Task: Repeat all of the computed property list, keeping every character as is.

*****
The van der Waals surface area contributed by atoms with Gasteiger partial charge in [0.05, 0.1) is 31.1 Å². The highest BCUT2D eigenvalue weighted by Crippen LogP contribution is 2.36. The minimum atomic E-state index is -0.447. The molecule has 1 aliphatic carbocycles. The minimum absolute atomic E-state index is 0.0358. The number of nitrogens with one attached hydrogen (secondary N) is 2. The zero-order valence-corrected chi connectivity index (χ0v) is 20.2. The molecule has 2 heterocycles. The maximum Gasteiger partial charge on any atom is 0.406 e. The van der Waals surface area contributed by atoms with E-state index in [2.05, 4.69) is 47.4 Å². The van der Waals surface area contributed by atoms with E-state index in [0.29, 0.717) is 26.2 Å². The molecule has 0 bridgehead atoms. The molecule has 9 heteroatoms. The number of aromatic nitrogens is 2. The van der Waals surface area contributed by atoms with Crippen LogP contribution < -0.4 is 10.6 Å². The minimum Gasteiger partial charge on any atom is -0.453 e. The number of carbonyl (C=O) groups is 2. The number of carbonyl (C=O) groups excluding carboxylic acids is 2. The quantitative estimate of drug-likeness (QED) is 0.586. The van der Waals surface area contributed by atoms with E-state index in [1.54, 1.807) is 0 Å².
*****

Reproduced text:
The van der Waals surface area contributed by atoms with Gasteiger partial charge in [0.05, 0.1) is 31.1 Å². The highest BCUT2D eigenvalue weighted by Crippen LogP contribution is 2.36. The minimum atomic E-state index is -0.447. The molecule has 1 aliphatic carbocycles. The minimum absolute atomic E-state index is 0.0358. The number of nitrogens with one attached hydrogen (secondary N) is 2. The zero-order valence-corrected chi connectivity index (χ0v) is 20.2. The molecule has 2 heterocycles. The maximum Gasteiger partial charge on any atom is 0.406 e. The van der Waals surface area contributed by atoms with E-state index in [2.05, 4.69) is 47.4 Å². The van der Waals surface area contributed by atoms with E-state index in [0.29, 0.717) is 26.2 Å². The molecule has 0 bridgehead atoms. The molecule has 9 heteroatoms. The number of aromatic nitrogens is 2. The van der Waals surface area contributed by atoms with Crippen LogP contribution < -0.4 is 10.6 Å². The minimum Gasteiger partial charge on any atom is -0.453 e. The number of carbonyl (C=O) groups is 2. The number of carbonyl (C=O) groups excluding carboxylic acids is 2. The quantitative estimate of drug-likeness (QED) is 0.586. The van der Waals surface area contributed by atoms with E-state index in [1.54, 1.807) is 0 Å².